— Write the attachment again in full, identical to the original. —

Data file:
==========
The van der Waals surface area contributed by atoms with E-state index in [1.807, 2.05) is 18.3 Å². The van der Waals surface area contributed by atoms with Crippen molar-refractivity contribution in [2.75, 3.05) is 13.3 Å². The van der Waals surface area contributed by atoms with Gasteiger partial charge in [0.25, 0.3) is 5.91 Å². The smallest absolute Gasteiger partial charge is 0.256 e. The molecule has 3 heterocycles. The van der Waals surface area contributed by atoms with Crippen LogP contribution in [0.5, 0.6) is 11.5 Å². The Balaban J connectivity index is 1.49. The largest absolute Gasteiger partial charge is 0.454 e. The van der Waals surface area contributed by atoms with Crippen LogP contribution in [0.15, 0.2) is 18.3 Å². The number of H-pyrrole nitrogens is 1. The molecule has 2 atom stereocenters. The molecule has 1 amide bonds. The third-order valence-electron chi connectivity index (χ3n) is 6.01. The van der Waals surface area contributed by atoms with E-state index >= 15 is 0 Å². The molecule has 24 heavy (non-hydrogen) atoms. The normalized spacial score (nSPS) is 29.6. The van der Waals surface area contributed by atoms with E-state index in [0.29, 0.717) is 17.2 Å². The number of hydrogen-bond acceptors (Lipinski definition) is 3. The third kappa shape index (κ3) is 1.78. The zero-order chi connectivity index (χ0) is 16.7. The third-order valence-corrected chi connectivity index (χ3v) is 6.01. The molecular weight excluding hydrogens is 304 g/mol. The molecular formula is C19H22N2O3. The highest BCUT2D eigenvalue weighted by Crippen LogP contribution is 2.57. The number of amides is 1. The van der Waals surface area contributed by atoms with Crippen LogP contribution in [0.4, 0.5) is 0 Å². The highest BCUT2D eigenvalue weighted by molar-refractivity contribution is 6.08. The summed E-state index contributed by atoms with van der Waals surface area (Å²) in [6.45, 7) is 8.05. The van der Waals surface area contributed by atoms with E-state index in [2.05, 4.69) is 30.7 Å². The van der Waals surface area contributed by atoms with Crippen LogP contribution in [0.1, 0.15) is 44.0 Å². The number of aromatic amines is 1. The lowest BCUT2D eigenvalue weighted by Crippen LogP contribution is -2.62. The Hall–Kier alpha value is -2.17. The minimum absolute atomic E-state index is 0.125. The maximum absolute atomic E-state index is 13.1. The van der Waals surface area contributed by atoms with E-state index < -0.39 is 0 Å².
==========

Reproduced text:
The van der Waals surface area contributed by atoms with E-state index in [1.807, 2.05) is 18.3 Å². The van der Waals surface area contributed by atoms with Crippen molar-refractivity contribution in [2.75, 3.05) is 13.3 Å². The van der Waals surface area contributed by atoms with Gasteiger partial charge in [0.25, 0.3) is 5.91 Å². The smallest absolute Gasteiger partial charge is 0.256 e. The molecule has 3 heterocycles. The van der Waals surface area contributed by atoms with Crippen LogP contribution in [0.5, 0.6) is 11.5 Å². The Balaban J connectivity index is 1.49. The largest absolute Gasteiger partial charge is 0.454 e. The van der Waals surface area contributed by atoms with Crippen LogP contribution in [0.15, 0.2) is 18.3 Å². The number of H-pyrrole nitrogens is 1. The molecule has 2 atom stereocenters. The molecule has 1 amide bonds. The third-order valence-electron chi connectivity index (χ3n) is 6.01. The van der Waals surface area contributed by atoms with E-state index >= 15 is 0 Å². The molecule has 24 heavy (non-hydrogen) atoms. The normalized spacial score (nSPS) is 29.6. The van der Waals surface area contributed by atoms with E-state index in [0.29, 0.717) is 17.2 Å². The number of hydrogen-bond acceptors (Lipinski definition) is 3. The third kappa shape index (κ3) is 1.78. The zero-order chi connectivity index (χ0) is 16.7. The third-order valence-corrected chi connectivity index (χ3v) is 6.01. The molecular weight excluding hydrogens is 304 g/mol. The molecular formula is C19H22N2O3. The highest BCUT2D eigenvalue weighted by Crippen LogP contribution is 2.57. The number of amides is 1. The van der Waals surface area contributed by atoms with Crippen LogP contribution in [0.4, 0.5) is 0 Å². The highest BCUT2D eigenvalue weighted by molar-refractivity contribution is 6.08. The summed E-state index contributed by atoms with van der Waals surface area (Å²) in [6.45, 7) is 8.05. The van der Waals surface area contributed by atoms with E-state index in [2.05, 4.69) is 30.7 Å². The van der Waals surface area contributed by atoms with Crippen LogP contribution in [0.1, 0.15) is 44.0 Å². The number of aromatic amines is 1. The lowest BCUT2D eigenvalue weighted by Crippen LogP contribution is -2.62. The Hall–Kier alpha value is -2.17. The minimum absolute atomic E-state index is 0.125. The maximum absolute atomic E-state index is 13.1. The van der Waals surface area contributed by atoms with E-state index < -0.39 is 0 Å².